Greetings on this the Saturday of the Thirty-fourth Week in Ordinary Time
Readings: Dn 7:15-27; Daniel 3:82, 83, 84, 85, 86, 87; Lk 21:34-36
Concluding the readings of Daniel reminds us of its purpose:
Strictly speaking, the book does not belong to the prophetic writings but rather to a distinctive type of literature known as “apocalyptic,” of which it is an early specimen. Apocalyptic writing first appears about 200 B.C. and flourished among Jews and Christians down to the Middle Ages, especially in times of persecution. Apocalyptic literature has its roots in the older teaching of the prophets, who often pointed ahead to the day of the Lord, the consummation of history. For both prophet and apocalyptist there was one Lord of history, who would ultimately vindicate the chosen people (NABRE, Intro Dan).
There is an important observation Daniel makes.
I, Daniel, found my spirit anguished within its covering of flesh,
and I was terrified by the visions of my mind.
I approached one of those present
and asked him what all this meant in truth.
- We recognize the terrifying things that can be in this world at the hands of man and occasionally in nature.
- We desire the truth.
The Five Natural Inclinations of Man
- The good.
- Sexual union and the rearing of offspring.
- Knowledge of the truth.
- Live in society.
Daniel reassures his readers (intended audience) that all these evils they are experiencing are going to come to an end.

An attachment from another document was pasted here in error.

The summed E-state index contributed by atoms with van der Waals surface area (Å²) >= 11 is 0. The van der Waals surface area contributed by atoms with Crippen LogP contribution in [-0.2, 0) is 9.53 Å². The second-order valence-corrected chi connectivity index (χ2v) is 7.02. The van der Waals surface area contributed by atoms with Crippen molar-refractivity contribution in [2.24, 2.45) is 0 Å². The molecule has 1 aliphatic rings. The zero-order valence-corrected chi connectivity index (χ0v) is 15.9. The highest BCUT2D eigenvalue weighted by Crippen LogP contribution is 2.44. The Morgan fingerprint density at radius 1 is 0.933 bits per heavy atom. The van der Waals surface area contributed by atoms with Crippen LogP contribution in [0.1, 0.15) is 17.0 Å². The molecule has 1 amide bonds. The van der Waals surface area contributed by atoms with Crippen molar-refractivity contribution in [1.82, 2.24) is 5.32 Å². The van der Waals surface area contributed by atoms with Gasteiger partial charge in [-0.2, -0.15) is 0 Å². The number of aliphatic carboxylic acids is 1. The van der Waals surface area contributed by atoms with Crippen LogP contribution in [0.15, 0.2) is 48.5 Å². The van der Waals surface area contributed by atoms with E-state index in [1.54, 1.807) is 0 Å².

- First, in time, that is in the ordinary history of humankind, despots will not have the final word. The Lord will come to the rescue of all oppressed people.
- Second, in the end of time, all these difficulties will come to an end.
Then the kingship and dominion and majesty
of all the kingdoms under the heavens
shall be given to the holy people of the Most High,
Whose Kingdom shall be everlasting:
all dominions shall serve and obey him.
Built into us are these natural inclinations for Justice and Peace.
We just need to follow these instincts not the instincts of domination.
Give glory and eternal praise to him.
Be vigilant at all times and pray
That you may have the strength to stand before the Son of Man.
We continue the reading in Luke about Vigilance.
(Tomorrow overlaps some of the Gospel reading from today).
There is an old saying that goes like this.
When the Hebrews were leaving Egypt, crossing the Sea, the four types of experiences:
- Some looking at their feet see mud, dead fish and other bottom of the Sea things.
- Some looking behind them at the approaching murderous Army coming to kill them.
- Some looking at the walls of water to their right and their left, amazed at the sight.
- And, finally, some kept their eyes on Moses and the Horizon of a new beginning.
Which do you think were happiest?
The ones focused on The Arrival.
Peace be with you,